It is party conference time. And the old convention that each party let is opponents have their week in the sun is dead.
Gordon Brown is partly responsible for that. His decision to go to Iraq to be televised supporting our boys in the middle of the Conservative party conference in 2007 – just head of the general election he was minded to call but bottled – left the Tories spitting teeth.
Today was part of their revenge. Andrew Lansley declares that some 20-odd NHS hospitals may not be financially and clinically viable because of the scale of their PFI debts – their payments are too high a chunk of their turnover – and that is all Labour’s fault. As indeed is the separate build up of debt which some carry and which, as things stand, will prevent them becoming free standing NHS foundation trusts. Read more
Jim wrote earlier this month about the trouble the fixed-term parliaments bill has run into in the Lords.
Now it has finally passed, some Lib Dems think it could mark the end of coalition government altogether, at least under the current first-past-the-post voting system.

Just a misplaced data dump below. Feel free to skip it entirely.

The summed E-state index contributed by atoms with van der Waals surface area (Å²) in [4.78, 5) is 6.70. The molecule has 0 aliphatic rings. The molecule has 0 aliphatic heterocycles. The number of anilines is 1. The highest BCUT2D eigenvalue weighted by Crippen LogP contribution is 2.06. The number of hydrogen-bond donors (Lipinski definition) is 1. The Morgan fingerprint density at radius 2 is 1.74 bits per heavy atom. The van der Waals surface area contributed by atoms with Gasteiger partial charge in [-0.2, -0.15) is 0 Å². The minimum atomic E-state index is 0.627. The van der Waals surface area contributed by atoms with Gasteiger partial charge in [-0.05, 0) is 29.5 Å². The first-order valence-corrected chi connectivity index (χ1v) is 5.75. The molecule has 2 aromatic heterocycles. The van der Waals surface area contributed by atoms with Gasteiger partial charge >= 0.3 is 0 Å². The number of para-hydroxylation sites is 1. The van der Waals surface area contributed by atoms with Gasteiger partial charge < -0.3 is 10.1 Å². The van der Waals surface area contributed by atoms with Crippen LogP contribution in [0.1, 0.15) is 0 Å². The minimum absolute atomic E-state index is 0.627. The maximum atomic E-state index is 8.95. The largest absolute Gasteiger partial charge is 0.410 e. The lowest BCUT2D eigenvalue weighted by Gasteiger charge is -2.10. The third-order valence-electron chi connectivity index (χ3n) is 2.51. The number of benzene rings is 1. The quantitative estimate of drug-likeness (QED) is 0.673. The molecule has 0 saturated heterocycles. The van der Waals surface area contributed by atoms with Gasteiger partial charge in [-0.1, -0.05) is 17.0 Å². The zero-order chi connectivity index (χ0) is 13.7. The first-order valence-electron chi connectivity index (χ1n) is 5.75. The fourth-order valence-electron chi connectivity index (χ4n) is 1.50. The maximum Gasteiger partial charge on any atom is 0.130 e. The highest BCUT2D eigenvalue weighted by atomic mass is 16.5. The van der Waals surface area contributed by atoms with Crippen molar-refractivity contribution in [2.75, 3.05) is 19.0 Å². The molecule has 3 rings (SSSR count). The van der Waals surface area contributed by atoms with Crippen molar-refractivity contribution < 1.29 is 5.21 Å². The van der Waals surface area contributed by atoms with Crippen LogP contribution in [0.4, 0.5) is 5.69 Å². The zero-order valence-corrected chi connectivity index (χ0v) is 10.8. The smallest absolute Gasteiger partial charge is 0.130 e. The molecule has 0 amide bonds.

Lib Dem MPs broadly fall into two categories in their attitude towards the coalition: those who relish it as a chance to get their ideas enacted in government and those who think it was a regrettable necessity given the electoral maths and economic crisis. Read more
If you were suspicious of Danny Alexander’s conference promise of 2,250 extra tax inspectors “to launch raids on the wealthy” (Daily Mail) you were right to be.
My colleague Sue Cameron has got to the bottom of the announcement. She reports in FT’s Notebook column that existing HMRC staff will move from their present jobs into a new “affluent” unit. (The adverts are all internal). Read more